NHS England announced last month that the next stage of its Digital Minor Illness Referral Service (DMIRS) pilot will see GPs refer patients with low acuity conditions – such as rashes, constipation and vaginal discharge – directly to community pharmacies via online triage systems.
The commissioning body has since told C+D that pharmacies will receive £14 for each consultation completed following a GP referral – the same amount received for completing referrals from NHS111.
The payments cover participating in the pilot, completing documentation, taking part in the evaluation and completing system training, NHS England explained last week (June 26).
NHS England’s director of primary care strategy Ed Waller reiterated at the National Pharmacy Association (NPA) conference that the first pilot sites – in the Cheshire, Merseyside, Lancashire, Cumbria and Greater Manchester areas – were due to go live in June. However, C+D understands that the majority of areas will go live in July.
The commissioning body estimates that 6% of all GP consultations – 20.4 million appointments per year – could be safely transferred to a community pharmacist if the service is rolled out nationally.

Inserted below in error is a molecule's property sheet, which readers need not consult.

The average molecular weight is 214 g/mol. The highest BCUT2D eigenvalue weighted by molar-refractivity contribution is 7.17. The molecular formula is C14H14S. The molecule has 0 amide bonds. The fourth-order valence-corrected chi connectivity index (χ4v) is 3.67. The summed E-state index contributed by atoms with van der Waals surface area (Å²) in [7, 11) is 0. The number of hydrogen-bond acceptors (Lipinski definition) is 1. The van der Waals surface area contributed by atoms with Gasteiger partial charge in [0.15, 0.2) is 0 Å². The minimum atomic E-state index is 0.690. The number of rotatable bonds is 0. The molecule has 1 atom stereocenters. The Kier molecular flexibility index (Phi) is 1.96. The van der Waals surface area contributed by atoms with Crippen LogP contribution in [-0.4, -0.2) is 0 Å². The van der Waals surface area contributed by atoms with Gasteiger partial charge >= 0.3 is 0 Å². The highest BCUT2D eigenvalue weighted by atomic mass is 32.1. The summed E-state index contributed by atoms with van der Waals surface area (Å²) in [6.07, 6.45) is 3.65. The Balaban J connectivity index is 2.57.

Important sector development
Cheshire and Wirral local pharmaceutical committee (LPC) chief executive Adam Irvine – who has several pharmacies in his area piloting the service this month – said setting up digital referral pathways between GP practices and pharmacies is “really important”.
“It is a positive way to get GPs and GP staff to refer to pharmacies for the things they know pharmacies can do well,” he told C+D.
“Once we have the pathways in place, we can expand what referrals we take in the future.”
While community pharmacists are “without doubt” very busy, the referral service is remunerated, “so there is support for pharmacies” to carry it out, Mr Irvine said.
Surge of phone calls?
One pharmacist involved in the pilot, who wished to remain anonymous, told C+D they are concerned there may be “a surge of phone calls at 9am” from patients looking to book their appointments, “as the surgeries are open [earlier] than us”.
However, Mr Irvine said the pilot service “shouldn’t be a hindrance” and pharmacies in his area have shown an interest in trialling it.
The LPC expects the pilot to involve “a reshaping of what pharmacies already have, rather than investing in new things”, he added.